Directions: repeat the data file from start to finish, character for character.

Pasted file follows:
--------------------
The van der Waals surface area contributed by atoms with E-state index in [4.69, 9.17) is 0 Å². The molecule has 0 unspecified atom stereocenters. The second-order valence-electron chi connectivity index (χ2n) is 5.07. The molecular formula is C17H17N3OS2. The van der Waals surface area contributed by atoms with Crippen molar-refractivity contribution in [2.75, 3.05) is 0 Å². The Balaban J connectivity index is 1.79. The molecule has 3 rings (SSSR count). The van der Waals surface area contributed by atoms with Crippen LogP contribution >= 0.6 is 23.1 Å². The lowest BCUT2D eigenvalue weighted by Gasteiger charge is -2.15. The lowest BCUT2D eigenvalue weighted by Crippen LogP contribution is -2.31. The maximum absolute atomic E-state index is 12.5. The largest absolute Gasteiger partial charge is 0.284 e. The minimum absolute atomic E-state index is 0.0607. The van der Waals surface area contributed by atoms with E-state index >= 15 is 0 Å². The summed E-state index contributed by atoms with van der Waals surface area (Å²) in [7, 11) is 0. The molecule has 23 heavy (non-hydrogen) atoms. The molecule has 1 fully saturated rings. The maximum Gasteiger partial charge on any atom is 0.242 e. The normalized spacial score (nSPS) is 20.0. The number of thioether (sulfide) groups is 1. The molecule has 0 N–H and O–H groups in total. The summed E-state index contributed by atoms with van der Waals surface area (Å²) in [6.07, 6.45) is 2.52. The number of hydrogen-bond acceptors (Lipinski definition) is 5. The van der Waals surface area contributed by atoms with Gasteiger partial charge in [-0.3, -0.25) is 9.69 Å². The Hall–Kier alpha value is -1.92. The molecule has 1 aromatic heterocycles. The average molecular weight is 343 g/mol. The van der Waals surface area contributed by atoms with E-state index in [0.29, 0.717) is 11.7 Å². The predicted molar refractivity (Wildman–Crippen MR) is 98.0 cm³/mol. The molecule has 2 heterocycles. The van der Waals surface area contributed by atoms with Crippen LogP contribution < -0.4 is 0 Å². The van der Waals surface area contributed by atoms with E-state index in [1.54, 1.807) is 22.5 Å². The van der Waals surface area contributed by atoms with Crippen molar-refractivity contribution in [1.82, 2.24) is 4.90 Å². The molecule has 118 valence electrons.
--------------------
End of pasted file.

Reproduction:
The van der Waals surface area contributed by atoms with E-state index in [4.69, 9.17) is 0 Å². The molecule has 0 unspecified atom stereocenters. The second-order valence-electron chi connectivity index (χ2n) is 5.07. The molecular formula is C17H17N3OS2. The van der Waals surface area contributed by atoms with Crippen molar-refractivity contribution in [2.75, 3.05) is 0 Å². The Balaban J connectivity index is 1.79. The molecule has 3 rings (SSSR count). The van der Waals surface area contributed by atoms with Crippen LogP contribution >= 0.6 is 23.1 Å². The lowest BCUT2D eigenvalue weighted by Gasteiger charge is -2.15. The lowest BCUT2D eigenvalue weighted by Crippen LogP contribution is -2.31. The maximum absolute atomic E-state index is 12.5. The largest absolute Gasteiger partial charge is 0.284 e. The minimum absolute atomic E-state index is 0.0607. The van der Waals surface area contributed by atoms with E-state index >= 15 is 0 Å². The summed E-state index contributed by atoms with van der Waals surface area (Å²) in [7, 11) is 0. The molecule has 23 heavy (non-hydrogen) atoms. The molecule has 1 fully saturated rings. The maximum Gasteiger partial charge on any atom is 0.242 e. The normalized spacial score (nSPS) is 20.0. The number of thioether (sulfide) groups is 1. The molecule has 0 N–H and O–H groups in total. The summed E-state index contributed by atoms with van der Waals surface area (Å²) in [6.07, 6.45) is 2.52. The number of hydrogen-bond acceptors (Lipinski definition) is 5. The van der Waals surface area contributed by atoms with Gasteiger partial charge in [-0.3, -0.25) is 9.69 Å². The Hall–Kier alpha value is -1.92. The molecule has 1 aromatic heterocycles. The average molecular weight is 343 g/mol. The van der Waals surface area contributed by atoms with E-state index in [0.29, 0.717) is 11.7 Å². The predicted molar refractivity (Wildman–Crippen MR) is 98.0 cm³/mol. The molecule has 2 heterocycles. The van der Waals surface area contributed by atoms with Crippen LogP contribution < -0.4 is 0 Å². The van der Waals surface area contributed by atoms with E-state index in [1.54, 1.807) is 22.5 Å². The van der Waals surface area contributed by atoms with Crippen molar-refractivity contribution in [1.82, 2.24) is 4.90 Å². The molecule has 118 valence electrons.